New dishwashing routine

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My dishwashing routine has changed over the years, as I experiment with more ways to make it more environmentally friendly. I have a dishwasher, which I use occasionally (more about that later), but on a daily basis, I prefer to hand wash my dishes.

In order to save water, I use a dish tub. A dish tub saves a lot of water, as it is just the size of the average dinner plate. Filling the tub uses far less water than if you were to fill the sink. I use the tub below, as it has its own drain, which makes it easy to empty.

I used to make my own dish soap by grating a bar of soap and dissolving it in water, with the addition of some washing soda. This method worked fine, but grating soap is tedious, and I’ve scraped rather a lot of skin in the process. I don’t buy regular dish soap, as I avoid using plastic if I can help it. I switched to using just a drop or two of my concentrated all-purpose cleaner, but I found that this created too much lather.

I have been using a much simpler method over the past two weeks and am very pleased with it. I keep a 1kg bar of Savon de Marseilles (I love this soap) by the sink, and simply run my wooden dish brush over the soap and clean the items directly. I always have this soap at hand, as it can be used in so many ways. The dishes come out very clean and do not need to be rinsed. I use the brush below; you can buy replacement bristle heads:

For the times I use the dishwasher, I use loose powdered dish soap that comes in a cardboard box. I don’t like using dish tabs since they often come in plastic containers, and I don’t find they clean as well as the loose soap.


Root vegetable soup

36189115_1999281686748843_5251876771074146304_nThis soup may not look pretty, but it certainly tastes good. I needed to use up some root vegetables that were starting to get soft, as well as some wilting kale.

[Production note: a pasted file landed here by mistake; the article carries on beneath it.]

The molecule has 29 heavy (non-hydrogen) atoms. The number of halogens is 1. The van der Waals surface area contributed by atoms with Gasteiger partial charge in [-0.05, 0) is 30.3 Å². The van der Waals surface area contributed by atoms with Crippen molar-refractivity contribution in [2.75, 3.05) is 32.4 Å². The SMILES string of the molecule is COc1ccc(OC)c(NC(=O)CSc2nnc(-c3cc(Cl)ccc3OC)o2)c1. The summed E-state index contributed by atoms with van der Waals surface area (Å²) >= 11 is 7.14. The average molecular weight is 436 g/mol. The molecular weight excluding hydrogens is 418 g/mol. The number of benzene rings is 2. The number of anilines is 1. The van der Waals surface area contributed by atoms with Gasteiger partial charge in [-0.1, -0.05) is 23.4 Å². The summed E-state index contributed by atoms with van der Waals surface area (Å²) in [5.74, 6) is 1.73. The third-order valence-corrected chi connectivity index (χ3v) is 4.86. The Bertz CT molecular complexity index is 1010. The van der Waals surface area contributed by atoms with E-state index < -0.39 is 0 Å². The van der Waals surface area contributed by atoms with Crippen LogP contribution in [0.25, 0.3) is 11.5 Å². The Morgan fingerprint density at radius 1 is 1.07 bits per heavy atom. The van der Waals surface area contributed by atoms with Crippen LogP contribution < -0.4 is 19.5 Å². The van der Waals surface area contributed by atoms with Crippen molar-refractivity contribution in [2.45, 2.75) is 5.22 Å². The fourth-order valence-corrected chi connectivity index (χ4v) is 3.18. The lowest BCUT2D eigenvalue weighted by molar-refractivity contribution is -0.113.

• 1 diced onion
  • 2 large garlic cloves
  • 3-4 diced carrots
  • 1 diced white turnip
  • Chopped kale
  • Red kidney beans
  • A handful of dry rice
  • Vegetable stock
  • Thyme & sage
  1. Saute the onions, carrots, and turnip. Once browned, add the diced garlic
  2. Use enough stock to just cover the vegetables. If the soup becomes too thick, you can always add more stock.
  3. Add chopped kale, red beans, and dry rice
  4. Season to taste, and simmer until the vegetables and rice are cooked.


Vegan shepherd’s pie – of a sort

My contribution to my choir’s annual potluck supper this year consisted of a vegan shepherd’s pie. I use the term shepherd’s pie loosely, as the dish I prepared takes a view liberties with the classic definition.

The Filling

  • Gardein Beefless Ground
  • Diced onions
  • Diced garlic
  • Diced zucchini
  • Diced carrots
  • Peas
  • Salsa (I use the mild variety, but you can get as spicy as you like)
  • Tomato Paste
  • Dried oregano

I sauteed the onions, then added the zucchini and garlic and cooked until browned. I added the rest of the ingredients and simmered for about 45 minutes. I used the tomato paste to absorb any liquid, as the filling should not be runny.


  • Potatoes
  • Vegan margarine (I used Becel Vegan)
  • Soy cheese
  • Shredded vegan cheddar (I used Earth Island; known as Follow Your Heart in the U.S.)

Mash the potatoes with the ingredients above. Salt to taste.

Place the filling in a casserole and top with the potatoes. Bake until the top is browned.



Painter’s rags